When you are of this mettle, you are a force of stone fit to build the walls of the stone edifice called Zimbabwe.

The Seven of Chinhoyi stood alone against the might of Rhodeisa, just seven against helicopter gunships that fuelled and reloaded their fire for at least nine hours, but they stood, they fought, they did not surrender or attempt to escape, they each stood until their last bullet. 

These are the stone blocks that are needed for the stone edifice called Zimbabwe. 

These illustrious comrades are the stone blocks that laid the foundation of Zimbabwe.

Those who left for the struggle never said:“So and so is not going, is staying behind in comfort, and they will become rich while I die in the struggle, why should l go?” 

No, that was not the way it happened; you left because you loved Zimbabwe and nothing else mattered. 

Zimbabwe was on fire, there was no greater emergency in your life, you just had to rush to put out that fire which had engulfed the country, your Zimbabwe, with all you had, your very life. Mother, father, spouse, children, wealth, nothing came between you and your Zimbabwe, nothing ever could. 

It did not matter, it could not matter who else went or did not go to the struggle, it was their business not yours, your chosen business was to wage the war of liberation to free your country, its people. 

You never said, and it could never occur to you to say: “How can I sacrifice for people who are enjoying the comfort of their homes while I live and sleep in the bush like an animal?”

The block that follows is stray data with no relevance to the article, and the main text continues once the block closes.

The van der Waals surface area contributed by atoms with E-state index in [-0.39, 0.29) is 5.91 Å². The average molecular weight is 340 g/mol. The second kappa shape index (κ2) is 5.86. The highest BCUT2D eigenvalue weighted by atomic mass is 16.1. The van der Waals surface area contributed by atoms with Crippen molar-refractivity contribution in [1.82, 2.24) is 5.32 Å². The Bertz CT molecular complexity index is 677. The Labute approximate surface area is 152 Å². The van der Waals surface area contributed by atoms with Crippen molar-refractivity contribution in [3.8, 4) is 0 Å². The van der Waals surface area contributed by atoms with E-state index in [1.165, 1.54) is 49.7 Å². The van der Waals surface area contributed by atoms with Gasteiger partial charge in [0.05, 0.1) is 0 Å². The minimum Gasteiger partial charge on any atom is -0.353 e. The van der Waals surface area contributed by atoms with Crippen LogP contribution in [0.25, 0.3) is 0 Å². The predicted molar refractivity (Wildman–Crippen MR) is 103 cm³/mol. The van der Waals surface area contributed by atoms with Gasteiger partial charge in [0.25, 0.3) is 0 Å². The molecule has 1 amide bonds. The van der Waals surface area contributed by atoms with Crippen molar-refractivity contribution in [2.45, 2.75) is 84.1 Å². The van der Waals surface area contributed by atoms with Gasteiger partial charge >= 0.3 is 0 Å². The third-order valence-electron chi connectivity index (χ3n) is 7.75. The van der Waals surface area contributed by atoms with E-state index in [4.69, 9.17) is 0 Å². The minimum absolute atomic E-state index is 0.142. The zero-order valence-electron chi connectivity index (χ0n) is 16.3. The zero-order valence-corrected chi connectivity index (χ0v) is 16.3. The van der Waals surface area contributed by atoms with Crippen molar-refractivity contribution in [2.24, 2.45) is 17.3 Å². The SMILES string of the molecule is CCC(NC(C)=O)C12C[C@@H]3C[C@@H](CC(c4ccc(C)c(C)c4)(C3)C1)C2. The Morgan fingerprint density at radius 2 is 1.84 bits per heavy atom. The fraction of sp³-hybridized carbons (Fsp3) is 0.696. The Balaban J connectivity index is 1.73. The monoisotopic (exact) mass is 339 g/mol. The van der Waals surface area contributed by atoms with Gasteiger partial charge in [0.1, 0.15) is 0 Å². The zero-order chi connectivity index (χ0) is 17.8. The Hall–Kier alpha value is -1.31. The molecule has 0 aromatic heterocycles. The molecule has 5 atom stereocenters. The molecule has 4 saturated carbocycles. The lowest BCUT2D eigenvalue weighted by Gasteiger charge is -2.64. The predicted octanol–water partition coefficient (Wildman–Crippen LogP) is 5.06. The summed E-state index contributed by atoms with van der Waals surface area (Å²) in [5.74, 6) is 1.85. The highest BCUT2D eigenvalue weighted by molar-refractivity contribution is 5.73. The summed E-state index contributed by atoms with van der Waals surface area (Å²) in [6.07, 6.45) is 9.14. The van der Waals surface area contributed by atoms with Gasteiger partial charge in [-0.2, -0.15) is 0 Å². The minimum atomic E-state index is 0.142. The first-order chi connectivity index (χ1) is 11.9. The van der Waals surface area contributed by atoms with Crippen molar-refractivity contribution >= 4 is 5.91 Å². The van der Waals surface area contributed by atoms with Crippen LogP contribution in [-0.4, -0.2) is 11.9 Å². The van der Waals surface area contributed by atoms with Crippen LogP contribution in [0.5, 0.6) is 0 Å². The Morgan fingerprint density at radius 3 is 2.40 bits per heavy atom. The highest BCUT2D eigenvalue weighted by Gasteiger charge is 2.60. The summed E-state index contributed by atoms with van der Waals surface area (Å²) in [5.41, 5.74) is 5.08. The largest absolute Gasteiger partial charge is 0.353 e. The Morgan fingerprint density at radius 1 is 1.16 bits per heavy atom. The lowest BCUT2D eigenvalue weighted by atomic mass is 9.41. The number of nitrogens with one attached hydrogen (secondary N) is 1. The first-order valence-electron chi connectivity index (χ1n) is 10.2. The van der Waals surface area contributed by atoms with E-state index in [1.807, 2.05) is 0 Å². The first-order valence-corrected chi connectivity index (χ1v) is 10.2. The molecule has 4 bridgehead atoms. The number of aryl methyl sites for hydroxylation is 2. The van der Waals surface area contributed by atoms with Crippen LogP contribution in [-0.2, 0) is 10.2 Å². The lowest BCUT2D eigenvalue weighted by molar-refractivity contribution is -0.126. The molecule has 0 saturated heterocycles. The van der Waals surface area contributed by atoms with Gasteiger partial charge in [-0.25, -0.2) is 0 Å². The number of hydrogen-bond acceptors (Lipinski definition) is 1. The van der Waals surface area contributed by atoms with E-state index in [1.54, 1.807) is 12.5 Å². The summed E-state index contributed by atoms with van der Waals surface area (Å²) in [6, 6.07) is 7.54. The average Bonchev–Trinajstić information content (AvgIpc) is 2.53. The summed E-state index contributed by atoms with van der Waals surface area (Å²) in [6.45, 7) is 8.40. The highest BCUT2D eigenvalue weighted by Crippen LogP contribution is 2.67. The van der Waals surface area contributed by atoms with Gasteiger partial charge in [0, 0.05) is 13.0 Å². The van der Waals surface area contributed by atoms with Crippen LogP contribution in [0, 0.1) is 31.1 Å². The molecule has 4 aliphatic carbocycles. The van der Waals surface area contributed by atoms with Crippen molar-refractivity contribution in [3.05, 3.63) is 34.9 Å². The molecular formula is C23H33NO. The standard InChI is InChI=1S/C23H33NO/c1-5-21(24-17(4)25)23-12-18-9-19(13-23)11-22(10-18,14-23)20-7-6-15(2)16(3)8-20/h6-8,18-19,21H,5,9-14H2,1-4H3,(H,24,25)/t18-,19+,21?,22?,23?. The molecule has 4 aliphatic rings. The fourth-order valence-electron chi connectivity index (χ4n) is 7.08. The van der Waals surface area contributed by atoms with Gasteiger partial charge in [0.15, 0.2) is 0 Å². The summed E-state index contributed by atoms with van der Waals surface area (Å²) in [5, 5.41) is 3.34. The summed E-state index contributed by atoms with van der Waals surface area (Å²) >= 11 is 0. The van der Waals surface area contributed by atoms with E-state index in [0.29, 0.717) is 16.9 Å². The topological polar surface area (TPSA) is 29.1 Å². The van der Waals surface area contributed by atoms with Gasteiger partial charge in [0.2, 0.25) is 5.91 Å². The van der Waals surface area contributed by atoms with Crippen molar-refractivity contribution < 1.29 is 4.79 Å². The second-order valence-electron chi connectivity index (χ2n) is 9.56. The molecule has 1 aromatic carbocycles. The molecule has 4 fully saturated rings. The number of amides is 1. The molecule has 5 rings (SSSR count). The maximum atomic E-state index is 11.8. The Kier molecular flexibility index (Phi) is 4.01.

No, that was not the logic, it could never be! 

The issue that mattered was being true to Zimbabwe and say: “I love my country and I cannot let foreigners rob me of this most precious land, Zimbabwe.”

It was simple: “I will not rest until I have wrested what is mine from the imperialists, that is my pledge. I will die, yes, but others will be free to live and live life abundantly.” 

That was the pledge of every ZANLA, every ZIPRA; ndiyo yaive pledge yavo vanaMunyaradzi. 

Had it been the mantra: ‘Vanodya voga,’ it would not have been a liberation war; they would not have been freedom fighters but mercenaries.

But it warms the heart when you meet others who are so far from this selfish mantra of the stomach.

Recently, I met a medical doctor, a surgeon who is so far from this selfish mantra, someone who is truly Zimbabwean, who walks in the footsteps of our heroes. 

He is a young man in his late 30s, I surmised; born and bred in Zimbabwe, educated and brewed at our very own University of Zimbabwe. 

This young man has chosen to be truly Zimbabwean. 

The young doctor said no to US$4 500 to assist a young mother of two who needed urgent surgery.